I’ll try not to bore you with the facts — not the countable kind at least. While exhibition games are already best taken in with a heavy dose of nihilism, the Spurs’ preseason opener against the Orlando Magic was in particular a mostly symbolic affair, a chance to find meaning in change, joy in reunions, and a vague sense of what’s to come.
We saw the broad brush strokes of last night coming, even if it was always going to be feel different to witness them ourselves. Imagine a TV show that once seamlessly turned over from season to season, and then recall the point when the young lead is now the hip new vice principal.
It wasn’t just the sight of Coach Tim, who hit the court an hour or so before tip-off to warm up former teammate LaMarcus Aldridge, that reinforced the Spurs: The New Class vibes we’re settling into, or being reminded of exec Brent Barry, minority owner David Robinson, and contented civilian Manu Ginobili who were all in attendance. There are now Dejounte Murray and Lonnie Walker IV jerseys sprinkled throughout the AT&T Center, new names on familiar gear to balance out the familiar names wearing new gear.
By design or not, Gregg Popovich let his young guys take center stage for most of Saturday night. With a handful of veterans (which included summer signees DeMarre Carroll and Trey Lyles) getting the night off for rest, the offense played largely through Murray (starting in his first NBA action in a year) and Derrick White. Both players did their best under their own respective conditions — Murray finding his footing after a long hiatus and White playing with a hodgepodge of second- and third-unit guys — but the end result was not, collectively, the kind of basketball this team will hope to carry over to the regular season. Miscues on turnovers were compounded by poor transition defense, and few possessions proved fruitful outside of simple pick and rolls or plays in the open floor. The game hit extended garbage time somewhere around the midpoint of the 3rd quarter. Were it not for a lights-out night by Bryn Forbes (24 points on 9 of 13 shooting), things could’ve gotten ugly even earlier.
By then, though, many fans had seen what they wanted to see out of the rehabilitated Murray, who made the most of the ball in his hands in DeRozan’s absence. His first play of the game was a simple pick and pop with Aldridge, who seemed to bring back one of his pet habits from last season: the token first quarter three-point shot. It went in, Aldridge’s only trey of the night, and the first of 4 assists for Murray.
Understandably Murray’s return to organized play following an ACL injury wasn’t without a few hiccups. He immediately followed up the assist with an airball from the top of the key and then an errant pass to Aldridge on a similar action on the opposite side of the court. He picked up two personal fouls within the first few minutes of the first quarter, and seemed at least a little tentative on how to handle contact around the basket. He picked an opponent’s pocket in the backcourt only to fumble the ball as he gathered for a layup and was then blocked at the rim by Mo Bamba after collecting himself.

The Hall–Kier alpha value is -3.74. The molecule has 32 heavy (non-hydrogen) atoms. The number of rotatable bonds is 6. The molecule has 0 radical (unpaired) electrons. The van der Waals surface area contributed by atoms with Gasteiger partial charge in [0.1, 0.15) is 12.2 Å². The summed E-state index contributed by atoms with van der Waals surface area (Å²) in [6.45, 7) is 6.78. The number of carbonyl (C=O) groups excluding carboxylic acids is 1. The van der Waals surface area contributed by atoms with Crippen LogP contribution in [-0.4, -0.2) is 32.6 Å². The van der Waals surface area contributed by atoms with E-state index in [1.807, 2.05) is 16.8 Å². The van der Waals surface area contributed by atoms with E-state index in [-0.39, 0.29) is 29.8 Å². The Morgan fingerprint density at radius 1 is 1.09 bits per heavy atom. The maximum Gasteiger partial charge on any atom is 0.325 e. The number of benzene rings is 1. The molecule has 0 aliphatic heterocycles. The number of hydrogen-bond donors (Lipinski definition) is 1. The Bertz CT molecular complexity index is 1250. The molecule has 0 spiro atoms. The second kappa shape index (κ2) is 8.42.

Had that been the story of Murray’s night, there’d be no reason for concern — it’s been a while. But fans should largely be encouraged by what the 23-year-old guard showed, from his improved shooting stroke (he took a pass in the 2nd quarter and didn’t hesitate to pull the trigger on his only three of the night) to his overall fluidity and burst on the floor. He aimed to push the pace whenever he could and wasn’t shy about dribbling into the defense, finishing on a nifty up and under move once, getting to the line another time, and hitting the deck on more occasions than that.
If there was one quantifiable fact from the loss to the Magic, it’s that last point. For every time Murray fell, he got back up. After what happened 12 months ago, that means a lot.
A few more notes . . .
- Forbes isn’t playing like a guy who’s ready to give up minutes — or a starting spot, for that matter — in this loaded guard rotation. His jumper looks as reliable as ever, and his ability to knock shots down off the catch or pulling up around a screen makes him an invaluable possession-saver. He made 5 of 6 three-point attempts, one of which was a 4-point play, and showed off his athleticism with a two-handed dunk in transition.
- The Spurs’ starters were Murray, Forbes, Walker (taking the place of late scratch DeRozan), Aldridge and Poeltl. If I was to ascribe meaning to this, I would note that Murray and Aldridge’s minutes overlapped a lot (a decent sign that Murray will return to his role as starter), and that the Magic play big (which could’ve played into Poeltl starting).
- Lonnie Walker, tasked with guarding the larger Aaron Gordon for much of his time on the floor, had to find his moments while sharing the floor with other more ball-dominant guards. There was at least one instance of him forcing things and turning the ball over on a drive, but he played within himself for the most part. Highlights included a nice dish to Jakob Poeltl in transition and a basket scored on a quick attack of a close-out and finish off the glass over Nikola Vucevic.
- After the game, Murray said he thanked the Spurs training staff for all the work they did in getting him back on the floor.
- White and rookie Keldon Johnson both had cold nights from the field. White’s misses largely came on midrangers while probing the defense, while Johnson got a little closer to the rim but struggled finishing through contact.
- DeMar DeRozan, Patty Mills, Marco Belinelli, Trey Lyles and DeMarre Carroll were all healthy scratches, and Luka Samanic only saw the floor in garbage time. Expect new configurations of resting/featured players in the remaining preseason games.